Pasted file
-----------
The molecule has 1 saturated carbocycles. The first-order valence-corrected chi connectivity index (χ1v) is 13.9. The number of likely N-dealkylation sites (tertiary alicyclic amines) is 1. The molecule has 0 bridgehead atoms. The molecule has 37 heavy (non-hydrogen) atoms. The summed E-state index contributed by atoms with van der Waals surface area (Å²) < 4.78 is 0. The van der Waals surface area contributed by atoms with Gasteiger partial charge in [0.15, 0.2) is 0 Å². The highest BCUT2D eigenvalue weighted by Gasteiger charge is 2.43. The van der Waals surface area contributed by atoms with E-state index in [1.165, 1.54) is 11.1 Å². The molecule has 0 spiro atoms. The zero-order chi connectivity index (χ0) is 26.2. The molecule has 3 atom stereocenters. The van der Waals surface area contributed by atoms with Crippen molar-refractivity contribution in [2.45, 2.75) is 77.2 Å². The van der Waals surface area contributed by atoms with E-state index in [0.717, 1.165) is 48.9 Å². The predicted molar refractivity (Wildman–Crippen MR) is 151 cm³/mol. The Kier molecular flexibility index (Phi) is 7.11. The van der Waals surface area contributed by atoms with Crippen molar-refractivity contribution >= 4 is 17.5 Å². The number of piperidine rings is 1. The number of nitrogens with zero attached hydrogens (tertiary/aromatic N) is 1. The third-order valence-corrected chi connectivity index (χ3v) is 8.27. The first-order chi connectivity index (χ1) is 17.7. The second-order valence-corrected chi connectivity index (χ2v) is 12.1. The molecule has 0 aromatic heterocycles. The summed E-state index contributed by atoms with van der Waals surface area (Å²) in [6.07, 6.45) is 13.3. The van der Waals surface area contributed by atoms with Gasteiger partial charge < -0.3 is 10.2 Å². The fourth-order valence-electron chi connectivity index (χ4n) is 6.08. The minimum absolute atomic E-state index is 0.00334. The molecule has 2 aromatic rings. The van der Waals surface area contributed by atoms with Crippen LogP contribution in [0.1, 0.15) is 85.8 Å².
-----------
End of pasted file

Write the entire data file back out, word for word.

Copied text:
The molecule has 1 saturated carbocycles. The first-order valence-corrected chi connectivity index (χ1v) is 13.9. The number of likely N-dealkylation sites (tertiary alicyclic amines) is 1. The molecule has 0 bridgehead atoms. The molecule has 37 heavy (non-hydrogen) atoms. The summed E-state index contributed by atoms with van der Waals surface area (Å²) < 4.78 is 0. The van der Waals surface area contributed by atoms with Gasteiger partial charge in [0.15, 0.2) is 0 Å². The highest BCUT2D eigenvalue weighted by Gasteiger charge is 2.43. The van der Waals surface area contributed by atoms with E-state index in [1.165, 1.54) is 11.1 Å². The molecule has 0 spiro atoms. The zero-order chi connectivity index (χ0) is 26.2. The molecule has 3 atom stereocenters. The van der Waals surface area contributed by atoms with Crippen molar-refractivity contribution in [2.45, 2.75) is 77.2 Å². The van der Waals surface area contributed by atoms with E-state index in [0.717, 1.165) is 48.9 Å². The predicted molar refractivity (Wildman–Crippen MR) is 151 cm³/mol. The Kier molecular flexibility index (Phi) is 7.11. The van der Waals surface area contributed by atoms with Crippen molar-refractivity contribution >= 4 is 17.5 Å². The number of piperidine rings is 1. The number of nitrogens with zero attached hydrogens (tertiary/aromatic N) is 1. The third-order valence-corrected chi connectivity index (χ3v) is 8.27. The first-order chi connectivity index (χ1) is 17.7. The second-order valence-corrected chi connectivity index (χ2v) is 12.1. The molecule has 0 aromatic heterocycles. The summed E-state index contributed by atoms with van der Waals surface area (Å²) in [6.07, 6.45) is 13.3. The van der Waals surface area contributed by atoms with Gasteiger partial charge < -0.3 is 10.2 Å². The fourth-order valence-electron chi connectivity index (χ4n) is 6.08. The minimum absolute atomic E-state index is 0.00334. The molecule has 2 aromatic rings. The van der Waals surface area contributed by atoms with Crippen LogP contribution in [0.1, 0.15) is 85.8 Å².